• Native SQL queries work directly with the native data types of the underlying database, which severely harms portability. For instance, note that in the example, the data type returned by a COUNT query (e.g. int or long) depends on the underlying database implementation.
  • JPA does not allow named parameters for native SQL queries, only indexed parameters, which further decreases maintainability.
Support for generics is slightly better than with dynamic named queries:
  • By specifying resultClass in the annotation, a getResultList() call doesn’t have to be casted.
As with dynamic queries, always build TypedQuery instances for better generics support and less casting.

There is, however, an important advantage over dynamic queries in general:
  • JPA is able to apply performance optimization (preparsing, precompilation).
In fact, this is why you should never use dynamic queries at all, and replace them with named queries.

As you can see in the code examples, it’s a widespread best practice to use constants for query names in order to prevent mistyping them when referenced in an EntityManager call. Introducing constants for every named parameter however I do consider overkill.

If you have non-trivial query Strings, it’s also best practice to load them from a static XML file in order not to clutter the entity Java source code file.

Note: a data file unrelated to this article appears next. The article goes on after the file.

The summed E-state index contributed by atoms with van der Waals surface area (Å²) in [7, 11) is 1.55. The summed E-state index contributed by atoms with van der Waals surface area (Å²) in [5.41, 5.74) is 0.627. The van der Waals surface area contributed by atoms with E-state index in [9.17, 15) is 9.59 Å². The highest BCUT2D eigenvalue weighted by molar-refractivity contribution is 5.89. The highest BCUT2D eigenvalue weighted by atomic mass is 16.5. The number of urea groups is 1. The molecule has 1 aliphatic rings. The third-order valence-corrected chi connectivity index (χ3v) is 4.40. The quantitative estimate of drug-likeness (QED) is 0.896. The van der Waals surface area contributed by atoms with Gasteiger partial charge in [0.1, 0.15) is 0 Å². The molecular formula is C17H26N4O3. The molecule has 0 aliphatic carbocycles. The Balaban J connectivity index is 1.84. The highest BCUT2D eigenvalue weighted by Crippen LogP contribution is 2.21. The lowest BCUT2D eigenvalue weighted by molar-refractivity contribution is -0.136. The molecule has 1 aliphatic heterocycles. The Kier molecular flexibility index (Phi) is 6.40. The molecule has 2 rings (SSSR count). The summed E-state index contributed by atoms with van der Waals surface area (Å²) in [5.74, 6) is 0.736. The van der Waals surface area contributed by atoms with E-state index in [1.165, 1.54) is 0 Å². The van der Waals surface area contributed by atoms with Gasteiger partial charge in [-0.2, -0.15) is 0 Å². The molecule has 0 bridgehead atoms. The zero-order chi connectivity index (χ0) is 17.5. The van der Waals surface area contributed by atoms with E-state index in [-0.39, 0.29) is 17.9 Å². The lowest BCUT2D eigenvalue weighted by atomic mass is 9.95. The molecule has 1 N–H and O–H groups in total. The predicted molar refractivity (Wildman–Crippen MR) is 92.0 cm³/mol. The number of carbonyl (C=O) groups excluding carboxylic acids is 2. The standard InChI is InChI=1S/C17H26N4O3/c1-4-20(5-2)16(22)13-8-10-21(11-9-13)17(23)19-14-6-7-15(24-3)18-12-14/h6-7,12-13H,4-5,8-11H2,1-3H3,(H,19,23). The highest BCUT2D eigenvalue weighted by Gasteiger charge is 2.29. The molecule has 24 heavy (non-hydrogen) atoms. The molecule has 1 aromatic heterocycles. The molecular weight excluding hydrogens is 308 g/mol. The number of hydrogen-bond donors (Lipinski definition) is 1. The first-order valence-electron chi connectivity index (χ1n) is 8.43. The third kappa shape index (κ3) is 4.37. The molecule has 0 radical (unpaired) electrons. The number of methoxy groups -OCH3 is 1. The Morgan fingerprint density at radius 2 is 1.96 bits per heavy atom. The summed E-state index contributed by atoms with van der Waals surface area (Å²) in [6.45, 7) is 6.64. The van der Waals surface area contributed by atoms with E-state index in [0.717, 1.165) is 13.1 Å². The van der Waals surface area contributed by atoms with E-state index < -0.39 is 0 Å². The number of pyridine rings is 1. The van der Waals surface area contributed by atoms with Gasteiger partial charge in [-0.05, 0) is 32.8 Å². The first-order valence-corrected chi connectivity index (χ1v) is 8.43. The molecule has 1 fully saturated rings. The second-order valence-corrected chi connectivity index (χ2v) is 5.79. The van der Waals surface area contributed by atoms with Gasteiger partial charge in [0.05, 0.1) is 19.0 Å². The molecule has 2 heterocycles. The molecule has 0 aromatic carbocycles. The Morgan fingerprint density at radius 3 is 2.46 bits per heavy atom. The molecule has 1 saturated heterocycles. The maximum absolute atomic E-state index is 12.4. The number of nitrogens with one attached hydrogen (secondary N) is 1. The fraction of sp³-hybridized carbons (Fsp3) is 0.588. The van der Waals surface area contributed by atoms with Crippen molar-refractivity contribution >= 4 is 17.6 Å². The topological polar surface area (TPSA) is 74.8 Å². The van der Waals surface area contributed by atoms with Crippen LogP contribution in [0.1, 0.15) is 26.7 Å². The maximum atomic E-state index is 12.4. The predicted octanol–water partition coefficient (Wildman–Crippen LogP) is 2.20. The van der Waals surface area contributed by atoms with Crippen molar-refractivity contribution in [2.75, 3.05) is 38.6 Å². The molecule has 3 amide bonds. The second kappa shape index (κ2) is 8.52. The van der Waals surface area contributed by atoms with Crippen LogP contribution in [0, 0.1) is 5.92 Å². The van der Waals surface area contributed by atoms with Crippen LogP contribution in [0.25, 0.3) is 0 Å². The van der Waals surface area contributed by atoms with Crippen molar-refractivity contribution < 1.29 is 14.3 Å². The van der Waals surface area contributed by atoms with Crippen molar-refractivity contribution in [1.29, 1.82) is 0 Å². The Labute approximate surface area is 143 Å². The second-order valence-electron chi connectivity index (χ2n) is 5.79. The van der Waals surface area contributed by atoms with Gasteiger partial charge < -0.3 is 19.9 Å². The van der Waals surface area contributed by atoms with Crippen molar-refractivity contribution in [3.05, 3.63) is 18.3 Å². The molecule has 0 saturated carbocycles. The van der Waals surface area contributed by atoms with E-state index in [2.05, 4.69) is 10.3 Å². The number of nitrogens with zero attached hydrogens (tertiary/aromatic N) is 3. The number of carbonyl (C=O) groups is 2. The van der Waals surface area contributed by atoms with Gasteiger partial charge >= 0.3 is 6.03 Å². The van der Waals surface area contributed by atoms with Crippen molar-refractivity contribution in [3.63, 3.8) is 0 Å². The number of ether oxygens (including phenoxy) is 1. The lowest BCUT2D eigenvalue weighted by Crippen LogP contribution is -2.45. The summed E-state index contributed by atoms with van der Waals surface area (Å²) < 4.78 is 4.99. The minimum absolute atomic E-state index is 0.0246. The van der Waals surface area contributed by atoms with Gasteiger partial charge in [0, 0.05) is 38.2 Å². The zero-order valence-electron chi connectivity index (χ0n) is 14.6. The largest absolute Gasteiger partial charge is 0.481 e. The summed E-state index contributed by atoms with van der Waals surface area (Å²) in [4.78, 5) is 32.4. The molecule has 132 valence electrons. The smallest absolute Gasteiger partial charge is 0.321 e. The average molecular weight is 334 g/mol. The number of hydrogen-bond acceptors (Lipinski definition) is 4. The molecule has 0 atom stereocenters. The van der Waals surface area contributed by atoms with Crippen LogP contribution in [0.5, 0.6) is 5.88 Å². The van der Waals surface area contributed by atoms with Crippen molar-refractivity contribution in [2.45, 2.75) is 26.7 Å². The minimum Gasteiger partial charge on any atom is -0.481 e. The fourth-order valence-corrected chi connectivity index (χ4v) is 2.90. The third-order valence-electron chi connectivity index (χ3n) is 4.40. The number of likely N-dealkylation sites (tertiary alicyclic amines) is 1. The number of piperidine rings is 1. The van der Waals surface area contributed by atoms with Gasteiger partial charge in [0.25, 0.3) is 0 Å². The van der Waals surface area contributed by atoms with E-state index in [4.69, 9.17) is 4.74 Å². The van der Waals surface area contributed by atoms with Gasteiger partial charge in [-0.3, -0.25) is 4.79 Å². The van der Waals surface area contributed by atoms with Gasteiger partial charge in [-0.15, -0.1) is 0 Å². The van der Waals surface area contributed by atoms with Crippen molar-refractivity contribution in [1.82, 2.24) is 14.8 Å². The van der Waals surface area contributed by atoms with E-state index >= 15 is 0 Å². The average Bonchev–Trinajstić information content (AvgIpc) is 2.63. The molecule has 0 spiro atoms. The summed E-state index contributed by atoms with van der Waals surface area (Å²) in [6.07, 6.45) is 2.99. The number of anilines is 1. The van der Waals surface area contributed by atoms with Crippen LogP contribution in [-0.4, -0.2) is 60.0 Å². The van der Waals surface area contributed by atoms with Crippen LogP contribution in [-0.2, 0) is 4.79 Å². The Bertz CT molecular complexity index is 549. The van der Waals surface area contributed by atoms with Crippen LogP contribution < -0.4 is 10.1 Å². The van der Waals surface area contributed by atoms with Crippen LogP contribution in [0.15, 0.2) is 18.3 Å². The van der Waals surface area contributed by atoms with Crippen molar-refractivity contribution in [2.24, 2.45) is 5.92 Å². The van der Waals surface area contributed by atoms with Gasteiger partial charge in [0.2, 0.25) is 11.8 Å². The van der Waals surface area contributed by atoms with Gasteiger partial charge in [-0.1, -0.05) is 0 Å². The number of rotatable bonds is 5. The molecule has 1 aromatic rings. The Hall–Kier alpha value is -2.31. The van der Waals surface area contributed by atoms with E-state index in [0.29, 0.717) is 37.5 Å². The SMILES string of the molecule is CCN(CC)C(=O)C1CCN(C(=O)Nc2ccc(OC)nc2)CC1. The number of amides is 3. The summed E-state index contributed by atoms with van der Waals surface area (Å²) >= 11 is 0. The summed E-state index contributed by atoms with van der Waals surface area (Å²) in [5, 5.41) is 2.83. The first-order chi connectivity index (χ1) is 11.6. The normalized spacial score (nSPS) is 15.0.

Note that because of the nature of annotations, you can only provide static query Strings; there’s no way to create a query String dynamically which really is what named queries are all about.

Bottom line:
  • Depending on how your development project is organized, named native queries may be useful: If your query logic resides in SQL scripts rather than in the Java code, and if you make use of native SQL constructs such as views and stored procedures, named native queries are the facility of choice for native SQL invocation. Note however that you thus create a strong dependency on the database’s native SQL dialect and hence lose portability.